Professor of Family Medicine
Marmara University Medical Faculty, Istanbul
Consultant, WHO Azerbaijan
Mehmet Akman is general practitioner and professor working in the field of primary care. He has a family medicine background, received a master degree in public health and has an extensive experience as a tutor in under and post graduate medical education, primary care and educational research. He is the Chair of the WONCA Working Party on Research and member of the board of Trustees of TAHEV (Turkish Foundation of Family Medicine). He was advisory board member of EFPC (European Forum for Primary Care) between 20013-2019 and is associate editor of Primary Health Care Research and Development journal. His recent works are mainly about organization of primary care, multi-professional primary care research, chronic disease management at primary care level and post graduate training of family doctors. He is involved in international research and projects as national coordinator, advisor, or research coordinator. He served as consultant for WHO (world health organization) Azerbaijan for assessment of primary care services and capacity building of healthcare professionals. He is the leading or co-author of more than 60 national and international articles published in peer reviewed scientific journals including primary care educational research and over 10 chapters in medical books. He is the editor of WONCA endorsed book How to Do Primary Care Educational Research. His present position is professor of Family Medicine at Marmara University School of medicine Family Medicine Department, İstanbul, Turkey.
Strong primary care (PC) does not develop spontaneously but requires a well-developed organizational planning between levels of care. Primary care-oriented health systems are required to effectively tackle unmet health needs of the population and efficient primary care organization (PCO) is crucial for this aim. Via strong primary care, health delivery, health outcomes, equity, health security could be improved. Despite remarkable improvements in the health outcomes of the global population during the era of the Millennium Development Goals, important gaps persist in people’s ability to attain the highest possible level of health. About half of the world’s population lack access to the services they need, and poor health disproportionally affects those faced with adverse social and other determinants of health, driving health inequity both within and between countries.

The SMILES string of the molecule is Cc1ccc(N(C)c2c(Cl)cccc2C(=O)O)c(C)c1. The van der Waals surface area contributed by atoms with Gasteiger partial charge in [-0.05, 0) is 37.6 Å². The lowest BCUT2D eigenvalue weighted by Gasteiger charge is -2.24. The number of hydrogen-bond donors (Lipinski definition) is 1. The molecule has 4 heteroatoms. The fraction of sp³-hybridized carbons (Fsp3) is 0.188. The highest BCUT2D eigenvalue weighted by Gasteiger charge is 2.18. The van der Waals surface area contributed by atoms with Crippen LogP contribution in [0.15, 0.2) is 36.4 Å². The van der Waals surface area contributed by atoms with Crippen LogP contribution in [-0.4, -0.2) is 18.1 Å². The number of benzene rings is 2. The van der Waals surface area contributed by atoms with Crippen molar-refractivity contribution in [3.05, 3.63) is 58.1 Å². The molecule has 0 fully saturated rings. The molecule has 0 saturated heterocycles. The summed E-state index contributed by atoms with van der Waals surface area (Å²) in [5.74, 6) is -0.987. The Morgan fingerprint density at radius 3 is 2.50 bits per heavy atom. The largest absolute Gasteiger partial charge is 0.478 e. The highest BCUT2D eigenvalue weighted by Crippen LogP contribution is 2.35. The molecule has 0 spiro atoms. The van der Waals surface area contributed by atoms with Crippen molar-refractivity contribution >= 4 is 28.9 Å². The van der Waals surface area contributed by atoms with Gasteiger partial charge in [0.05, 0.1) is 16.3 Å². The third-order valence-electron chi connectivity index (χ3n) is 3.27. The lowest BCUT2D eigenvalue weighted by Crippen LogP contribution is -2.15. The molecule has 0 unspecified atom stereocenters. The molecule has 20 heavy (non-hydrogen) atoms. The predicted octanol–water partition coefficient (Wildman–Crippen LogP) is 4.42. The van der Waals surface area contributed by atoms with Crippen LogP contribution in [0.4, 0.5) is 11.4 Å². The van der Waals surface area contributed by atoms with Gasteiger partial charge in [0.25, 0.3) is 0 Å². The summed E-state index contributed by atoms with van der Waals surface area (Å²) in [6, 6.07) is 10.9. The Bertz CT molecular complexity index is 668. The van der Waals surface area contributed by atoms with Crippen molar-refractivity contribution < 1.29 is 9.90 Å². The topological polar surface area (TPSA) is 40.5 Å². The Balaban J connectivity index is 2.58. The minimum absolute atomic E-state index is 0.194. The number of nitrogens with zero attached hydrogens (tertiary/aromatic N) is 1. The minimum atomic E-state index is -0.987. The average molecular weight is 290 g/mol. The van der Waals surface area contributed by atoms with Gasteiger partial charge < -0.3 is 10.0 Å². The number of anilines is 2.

Outbreaks of global pandemics or emergencies like COVID-19 are the biggest challenges for the “resilience” of primary care systems. Therefore, countries need to establish a regular system of facility assessments to provide objective measures for evaluating the availability, readiness, quality and safety of health services, including measures to evaluate preparedness and response capacities.
In this presentation, the key aspects and benchmarks of PCO will be explored based on previously mentioned frameworks and domains. Five major aspects of PCO (governance, finance, workforce and facility management, organization of service provision and relational organization) will be explored. As an examples of health systems in transition, Turkey and Azerbaijan’s primary care organization will be evaluated in terms of achievements and areas having room for further development. WHO (World Health Organization) perspective mentioned in the document “Operational framework for primary health care: transforming vision into action (2020)” will be used as basis of this evaluation.
As a conclusive statement; it is crucial to ensure accessible, continuous, person-centered, community oriented, coordinated and integrated primary care services provided by competent and socially accountable multi professional teams working in a setting where clear policy documents exist, adequate funding is available, and primary care is managed by dedicated units for establishing a strong PCO.